Monday, October 22, 2018

Something Wicked Cool This Way Comes

During the filming of the original Halloween Jamie Lee Curtis was asked to make up some lyrics to a love song for her character of Laurie Strode to sing to herself as she strolled down the street of Haddonfield alone. Well not really alone - Michael Myers was of course tagging along, her ever-present dark side, a shadow at her heels. In the final movie you can barely hear what she's saying during this scene, as Laurie's quite a distance down the sidewalk from us when this moment occurs (we're with Michael just then), but what she sings is, "I wish I had you all alone... Just the two of us... I wish I had you close to me... So close... Just the two of us..."
In David Gordon Green's remake we get to hear the "original version" of this made-up song - DGG had a band record the song like a lost track from the 1970s, and you can hear it playing on the radio in the background of a scene set towards the start of the movie. Fun, right? It's totally fun. It's also a perfectly good encapsulation of what doesn't really work about this new Halloween - that it mostly exists via clever echoes, spruced up, and not a lot more.
It's the hardest to write a review of a movie that you sort of enjoyed but didn't ultimately love, the dreaded mixed place, and that's where I am here - I don't want to make this review come off as scathing, which is a hole I could fall into easily enough given I had outsized expectations for the movie going in. The new movie's fun, and hollering with pleasure alongside an entire enthusiastic audience as Laurie effin' Strode kicks ass late in the movie will remain one of 2018's cinematic high points, for sure. But!
But David Gordon Green's been wanting to make a horror movie for a really long time now, having first heard about it with his attachment to the Suspiria remake a decade or so ago, and I can't help but feel like he should've had a better handle on tone after all these many years of talk. I'm sure I didn't do him any favors watching John Carpenter's original the night before, but Green never comes anywhere near to drenching the town of Haddonfield in the unrelenting dread that Carpenter managed with like one one thousandth of the budget.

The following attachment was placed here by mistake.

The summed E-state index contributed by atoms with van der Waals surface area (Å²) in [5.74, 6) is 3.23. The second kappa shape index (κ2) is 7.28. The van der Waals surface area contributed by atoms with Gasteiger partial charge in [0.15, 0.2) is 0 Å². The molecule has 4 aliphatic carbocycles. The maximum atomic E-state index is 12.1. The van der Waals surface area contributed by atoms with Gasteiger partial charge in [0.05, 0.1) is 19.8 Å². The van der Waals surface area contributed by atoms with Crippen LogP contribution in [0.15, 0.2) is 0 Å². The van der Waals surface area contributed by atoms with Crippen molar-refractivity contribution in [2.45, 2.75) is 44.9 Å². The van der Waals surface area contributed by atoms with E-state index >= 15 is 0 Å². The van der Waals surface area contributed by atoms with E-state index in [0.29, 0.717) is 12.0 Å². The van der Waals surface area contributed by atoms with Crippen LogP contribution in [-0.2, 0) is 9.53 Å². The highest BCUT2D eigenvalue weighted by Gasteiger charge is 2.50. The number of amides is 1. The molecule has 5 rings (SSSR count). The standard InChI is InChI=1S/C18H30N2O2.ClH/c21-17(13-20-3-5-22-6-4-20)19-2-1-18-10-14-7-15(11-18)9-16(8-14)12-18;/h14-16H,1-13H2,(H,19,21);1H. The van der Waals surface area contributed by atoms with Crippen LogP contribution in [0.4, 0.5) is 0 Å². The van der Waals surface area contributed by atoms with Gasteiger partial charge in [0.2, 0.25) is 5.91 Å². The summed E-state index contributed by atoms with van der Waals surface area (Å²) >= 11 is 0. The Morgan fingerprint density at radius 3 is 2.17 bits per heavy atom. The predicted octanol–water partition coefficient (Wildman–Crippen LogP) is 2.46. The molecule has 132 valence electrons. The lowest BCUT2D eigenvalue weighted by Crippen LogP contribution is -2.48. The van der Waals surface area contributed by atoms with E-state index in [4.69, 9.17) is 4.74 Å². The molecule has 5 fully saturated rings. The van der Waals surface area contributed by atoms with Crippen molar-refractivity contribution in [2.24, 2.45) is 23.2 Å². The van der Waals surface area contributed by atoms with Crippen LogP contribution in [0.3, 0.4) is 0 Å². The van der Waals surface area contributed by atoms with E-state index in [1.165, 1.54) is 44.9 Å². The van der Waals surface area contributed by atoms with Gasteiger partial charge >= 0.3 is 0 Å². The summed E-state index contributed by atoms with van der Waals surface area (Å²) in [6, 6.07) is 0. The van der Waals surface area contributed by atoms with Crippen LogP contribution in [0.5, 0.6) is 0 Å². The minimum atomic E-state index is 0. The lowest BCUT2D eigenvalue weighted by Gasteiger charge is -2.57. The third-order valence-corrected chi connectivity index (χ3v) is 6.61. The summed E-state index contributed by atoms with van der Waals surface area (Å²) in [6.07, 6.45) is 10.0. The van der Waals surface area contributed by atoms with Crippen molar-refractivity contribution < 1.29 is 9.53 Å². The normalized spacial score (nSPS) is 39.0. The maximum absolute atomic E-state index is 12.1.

John Carpenter's film still terrifies me after forty years and dozens of viewings. Green's film has a couple of scary sequences - the gas station scene is brutal in the best way. And everything having to do with blonde-babysitter Vicky (Virginia Gardner) works - if only that actress, who crafts a likable character in a matter of seconds, had been given more to do like perhaps oh fine let's just come out and say it she should have been given the role of Laurie's granddaughter. I wasn't getting anything from the actress they cast in that pivotal role at all, which really cramps up the last act. (And I might have to hand in my so-called gay card for saying this next bit but I also don't really get what Judy Greer, who I normally adore, was doing with her character either.)

Mostly though Green's film just coasts on our memory and love for the original, which is nice - hey look Michael has a scar on his neck where the knitting needle would've stabbed him all those many years ago! - but not enough for the long run. Think of John Carpenter's film as Laurie Strode - she's a survivor. She will last. David Gordon Green's film is Annie, then - she'll get out some great wisecracks and smoke you up, but before you know it her head's in the laundry room window and her ass is in the air and she's making a goofy face as she dies, honking loudly.


Aquinas1220 said...

Spot on Jason! Halloween was my first real "serious" horror movie as a kid and it has freaked me out since then. One of my huge problems with this new one is that they moved away from shooting Michael in long shots and did way too many close-ups and quick edit cuts that took away from the looming presence he was in the original. Also, the support cast were ALL bland and horrific. I generally find Judy Greer works better in comedies and her presence here just messes the whole vibe up (SPOILER ALERT: her reaction to the slaughter of her own husband is sort of met with a shrug by her). Laurie's kick ass survival mode is brought in way too late in the film and there's not enough of it.

John Arcadi said...

If Alyson calls Jamie “grandmother” one time, I will kill them myself.